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Theatre / Faust: Second Part of the Tragedy

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"Faust mounted on Chiron", by Franz Simm (1899)

The second part of Johann Wolfgang von Goethe's Faust duology, published 24 years after Faust I.

By letting him drink from the waters of Lethe, Mephistopheles makes Faust forget about Gretchen and thus regain his spirits. After some wacky hijinks at the court of the Emperor (where Mephistopheles solves the Empire's financial crisis by inventing paper money) they visit Faust’s old study, where Doctor Wagner, formerly Faust's assistant, has finally succeeded in creating the Homunculus.

Hardly created, the Homunculus says goodbye to his maker and teams up with Faust and Mephistopheles to visit Ancient Greece, where they arrive just in time to attend Classical Walpurgis Night and change the outcome of The Trojan War so that Faust can marry Helen of Troy.

They live happily in Arcadia, but their happiness does not last, as Faust and Helen's son dies and Helen vanishes into Hades. Faust and Mephistopheles arrive back on the Emperor's court, using demonic tricks to save the Emperor's armies from an attacking usurper. The Emperor grants Faust a piece of land at the sea-shore, allowing Faust to fulfill his dream of reclaiming land from the sea so that people can benefit from it.

Years pass, and one day Faust, old and powerful, is vexed by the knowledge that a nearby hill and the house of an old couple standing on it do not belong to him. He dispatches Mephistopheles and his lackeys to force the inhabitants out of the house, but the house ends up on fire and the old couple ends up dead. Faust is struck blind and tormented by the Anthropomorphic Representation of worry, while Mephistopheles summons spirits of the dead to dig Faust's grave. Hearing the sound of work, Faust believes that he is hearing workers digging a new ditch and rejoices in how his subjects' life will continue to improve; in his joy, he wishes that the moment lasts forever—which, according to his contract, is when he dies and gives his soul over to Mephistopheles. However, angels intervene at the last minute, scare away Mephistopheles and his devils, and claim Faust's soul; the reason for this is that in fact, Faust was not rejoicing at an actual earthly joy being fulfilled, but the mere idea of a perfect future world of community, thus not fitting the criteria of Faust's deal.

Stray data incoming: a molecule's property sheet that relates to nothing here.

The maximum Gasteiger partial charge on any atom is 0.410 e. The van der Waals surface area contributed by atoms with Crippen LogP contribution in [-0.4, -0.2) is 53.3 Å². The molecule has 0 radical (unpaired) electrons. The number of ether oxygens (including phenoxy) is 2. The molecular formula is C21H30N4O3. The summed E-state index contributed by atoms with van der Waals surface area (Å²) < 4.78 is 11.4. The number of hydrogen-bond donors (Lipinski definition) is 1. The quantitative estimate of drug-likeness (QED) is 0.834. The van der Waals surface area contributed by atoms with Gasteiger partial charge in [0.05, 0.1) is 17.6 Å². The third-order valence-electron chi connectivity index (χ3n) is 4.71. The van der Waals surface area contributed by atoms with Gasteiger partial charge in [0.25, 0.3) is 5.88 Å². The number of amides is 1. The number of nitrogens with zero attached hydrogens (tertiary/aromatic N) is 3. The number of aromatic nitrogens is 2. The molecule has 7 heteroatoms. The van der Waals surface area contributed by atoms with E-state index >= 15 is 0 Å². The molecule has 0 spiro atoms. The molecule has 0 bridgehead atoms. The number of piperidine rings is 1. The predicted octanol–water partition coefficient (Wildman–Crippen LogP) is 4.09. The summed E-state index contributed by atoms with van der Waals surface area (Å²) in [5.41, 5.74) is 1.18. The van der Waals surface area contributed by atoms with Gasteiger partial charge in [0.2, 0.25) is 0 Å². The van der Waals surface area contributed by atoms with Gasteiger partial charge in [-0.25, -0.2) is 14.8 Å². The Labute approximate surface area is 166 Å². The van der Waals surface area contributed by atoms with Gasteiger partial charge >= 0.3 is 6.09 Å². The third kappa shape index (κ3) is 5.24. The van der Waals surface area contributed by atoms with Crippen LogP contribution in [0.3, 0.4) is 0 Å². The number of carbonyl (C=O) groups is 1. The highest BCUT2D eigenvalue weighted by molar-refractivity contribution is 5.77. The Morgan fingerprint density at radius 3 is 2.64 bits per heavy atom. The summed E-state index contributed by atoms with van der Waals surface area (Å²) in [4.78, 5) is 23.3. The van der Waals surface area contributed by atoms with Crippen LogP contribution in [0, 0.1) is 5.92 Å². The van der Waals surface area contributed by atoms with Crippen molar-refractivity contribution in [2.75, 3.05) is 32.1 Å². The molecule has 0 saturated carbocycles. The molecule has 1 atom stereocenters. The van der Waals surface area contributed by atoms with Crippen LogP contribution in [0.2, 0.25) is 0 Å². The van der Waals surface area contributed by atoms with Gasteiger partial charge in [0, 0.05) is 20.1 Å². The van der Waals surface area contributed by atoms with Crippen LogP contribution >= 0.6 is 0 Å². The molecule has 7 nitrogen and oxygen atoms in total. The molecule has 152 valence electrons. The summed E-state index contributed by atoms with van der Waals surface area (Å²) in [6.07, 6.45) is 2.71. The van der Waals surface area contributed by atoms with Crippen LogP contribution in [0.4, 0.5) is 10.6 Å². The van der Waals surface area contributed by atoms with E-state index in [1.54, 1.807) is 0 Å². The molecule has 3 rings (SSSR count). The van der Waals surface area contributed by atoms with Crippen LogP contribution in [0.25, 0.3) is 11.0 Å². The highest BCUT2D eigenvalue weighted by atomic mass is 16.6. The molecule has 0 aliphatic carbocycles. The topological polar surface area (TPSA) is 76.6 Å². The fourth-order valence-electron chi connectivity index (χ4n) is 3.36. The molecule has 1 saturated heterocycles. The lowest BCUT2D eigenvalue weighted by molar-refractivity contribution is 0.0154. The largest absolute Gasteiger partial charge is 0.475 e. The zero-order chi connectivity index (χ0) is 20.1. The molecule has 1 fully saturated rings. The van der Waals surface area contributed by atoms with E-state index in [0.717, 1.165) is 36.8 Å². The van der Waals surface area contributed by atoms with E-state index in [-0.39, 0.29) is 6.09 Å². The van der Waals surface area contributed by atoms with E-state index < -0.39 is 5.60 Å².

Tropes in Faust II:

  • Actionized Sequel: An early example.
  • Allegory: The whole play is full of them, mostly consisting of a group of people appearing in a Play Within a Play - the most memorable of them likely being a civilisation of dwarves that oppresses griffons and giant ants and are then attacked by cranes. The fight ends when a rock falls from the moon and ends it all.
  • Call-Back: A lot of them throughout the play. The most upfront ones are found at the beginning of the second act, which takes place in the exact same room as the beginning of the first part. Several minor characters from the first part re-appear.